Underlining the unprecedented scale of challenge from China in Ladakh, security and foreign experts Saturday suggested India must adopt a more aggressive demeanour to forge issue-based geo-strategic multilateral partnerships like QUAD to leverage India’s full potential in checking China.
The views were expressed by a group of panelists, including former Navy Chief Admiral Sunil Lanba (Retd) during the second day of Military Literature Festival.
Sharing his thoughts during the discussion, noted defence commentator and director of Institute of South Asian Studies National University of Singapore C Raja Mohan said Delhi must learn from the past in not letting the academic debates about alliances tar its judgments about extraordinary economic and security challenges staring at India.
“India faces growing threats and it needs more partnerships than it has ever needed before globally,” Raja Mohan said. He pointed out India’s traditional reluctance to be an active QUAD partner due to fear of being perceived as taking a side.
Underlining the changed global scenario where India cannot remain neutral anymore, as has been our policy till now, he said that we have to move on much faster on multiple fronts while strengthening QUAD, and enhancing other regional mechanisms.
“The way China threatens us today requires us to dynamically improve national economic capacity, not only the military capability, in partnerships with intensive international coalitions for which QUAD could be the central fulcrum for the time being,” Raja Mohan said.
Moderating the discussion, Admiral Sunil Lanba expounded on the genesis of Quadrilateral Security Dialogue or Quad as a club of four nations comprising India, US, Japan and Australia which was mooted by the then Japanese Prime Minister Shinzo Abe in 2007. Forged in the wake of coordination amongst these four democracies during the 2004 Tsunami, the ambitious grouping went into limbo owing to Australia’s reluctance to antagonise China then. Its prominence in 2017 has been a response to China’s assertiveness in the region, he said.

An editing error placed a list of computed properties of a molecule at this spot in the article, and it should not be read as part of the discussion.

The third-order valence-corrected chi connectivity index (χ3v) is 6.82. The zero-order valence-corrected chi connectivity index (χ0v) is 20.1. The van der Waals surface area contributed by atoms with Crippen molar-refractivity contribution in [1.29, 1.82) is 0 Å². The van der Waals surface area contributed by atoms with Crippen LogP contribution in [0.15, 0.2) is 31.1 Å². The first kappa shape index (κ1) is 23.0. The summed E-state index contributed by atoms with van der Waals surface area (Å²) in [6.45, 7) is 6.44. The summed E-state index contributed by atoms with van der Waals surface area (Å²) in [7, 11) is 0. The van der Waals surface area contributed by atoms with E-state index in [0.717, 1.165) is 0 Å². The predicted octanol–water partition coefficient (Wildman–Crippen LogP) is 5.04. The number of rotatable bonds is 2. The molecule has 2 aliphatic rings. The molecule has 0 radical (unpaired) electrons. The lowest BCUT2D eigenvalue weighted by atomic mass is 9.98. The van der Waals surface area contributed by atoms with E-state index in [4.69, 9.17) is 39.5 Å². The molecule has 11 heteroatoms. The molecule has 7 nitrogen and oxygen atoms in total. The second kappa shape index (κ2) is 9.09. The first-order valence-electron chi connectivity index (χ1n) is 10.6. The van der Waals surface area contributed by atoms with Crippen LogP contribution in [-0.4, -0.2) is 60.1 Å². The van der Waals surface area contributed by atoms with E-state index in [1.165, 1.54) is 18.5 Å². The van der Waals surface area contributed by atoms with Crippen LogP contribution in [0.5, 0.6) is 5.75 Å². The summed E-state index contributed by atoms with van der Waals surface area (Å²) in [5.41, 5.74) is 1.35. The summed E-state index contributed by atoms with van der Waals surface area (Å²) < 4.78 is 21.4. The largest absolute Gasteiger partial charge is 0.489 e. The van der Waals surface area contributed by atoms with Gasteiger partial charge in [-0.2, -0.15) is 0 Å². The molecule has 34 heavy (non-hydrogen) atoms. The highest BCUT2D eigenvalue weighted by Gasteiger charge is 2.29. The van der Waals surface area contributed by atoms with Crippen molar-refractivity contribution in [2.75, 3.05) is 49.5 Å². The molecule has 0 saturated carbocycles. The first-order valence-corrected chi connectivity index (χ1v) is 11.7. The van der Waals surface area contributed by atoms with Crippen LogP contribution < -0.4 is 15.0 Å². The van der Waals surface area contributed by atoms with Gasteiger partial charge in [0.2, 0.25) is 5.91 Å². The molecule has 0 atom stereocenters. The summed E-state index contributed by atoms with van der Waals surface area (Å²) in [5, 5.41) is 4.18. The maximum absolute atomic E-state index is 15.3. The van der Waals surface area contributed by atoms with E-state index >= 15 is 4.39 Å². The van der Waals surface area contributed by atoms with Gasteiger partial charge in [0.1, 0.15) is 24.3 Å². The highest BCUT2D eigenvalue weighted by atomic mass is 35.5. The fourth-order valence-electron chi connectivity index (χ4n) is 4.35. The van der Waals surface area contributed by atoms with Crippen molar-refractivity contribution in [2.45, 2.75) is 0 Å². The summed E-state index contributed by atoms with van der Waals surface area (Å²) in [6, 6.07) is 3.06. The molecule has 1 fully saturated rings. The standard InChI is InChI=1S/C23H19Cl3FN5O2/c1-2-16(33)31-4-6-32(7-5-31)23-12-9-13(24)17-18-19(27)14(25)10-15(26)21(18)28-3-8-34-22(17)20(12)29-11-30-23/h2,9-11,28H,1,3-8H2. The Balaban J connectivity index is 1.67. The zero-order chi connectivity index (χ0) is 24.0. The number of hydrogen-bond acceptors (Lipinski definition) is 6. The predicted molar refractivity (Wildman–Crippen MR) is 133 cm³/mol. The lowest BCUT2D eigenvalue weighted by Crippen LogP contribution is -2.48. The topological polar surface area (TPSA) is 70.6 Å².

Former Ambassador Shyam Saran, who was the foreign secretary during 2004 when tsunami had struck Indian shores, recalled great acknowledgment India had received from foreign nations for its swift action by our naval forces.
Dissecting the real reason for QUAD’s retreating into limbo after 2007, Saran revealed that it was the US which, in fact, had wanted to play down group’s significance because it did not want to lose out on China and Russia’s support for pushing Iran Nuclear Deal.
Marking out reasons for revival of QUAD, he said the challenge posed by assertive China to India and other countries, including Japan and Australia, has rightfully reinvigorated the grouping. Besides, the security relationships between these four countries are much equal, he added.
Echoing the sentiment that QUAD is not just a naval alliance, Vice-Admiral Pradeep Chauhan said China considers India as one of its targets of military assertion, a challenge our establishment has so far not been familiar and comfortable dealing with it. “We need to have a nimble asymmetric strategy and must maneouver our strengths to best of our capabilities in thwarting China,” he said.
Pointing out that China has been weaponising its economic prominence to saddle other countries, he said India can’t be choosy while entering alliances. The decision of India to stay out of RCEP is not in line with keeping the high ambitions to match geo-strategic goals. “We need bold steps across the board to counter rising China,” he added.
Cautioning against singling out China, he said it would be in the best interest of China to be a part of the alliance as capabilities of all four nations have the potential to act as a counterweight to China.
📣 The Indian Express is now on Telegram. Click here to join our channel (@indianexpress) and stay updated with the latest headlines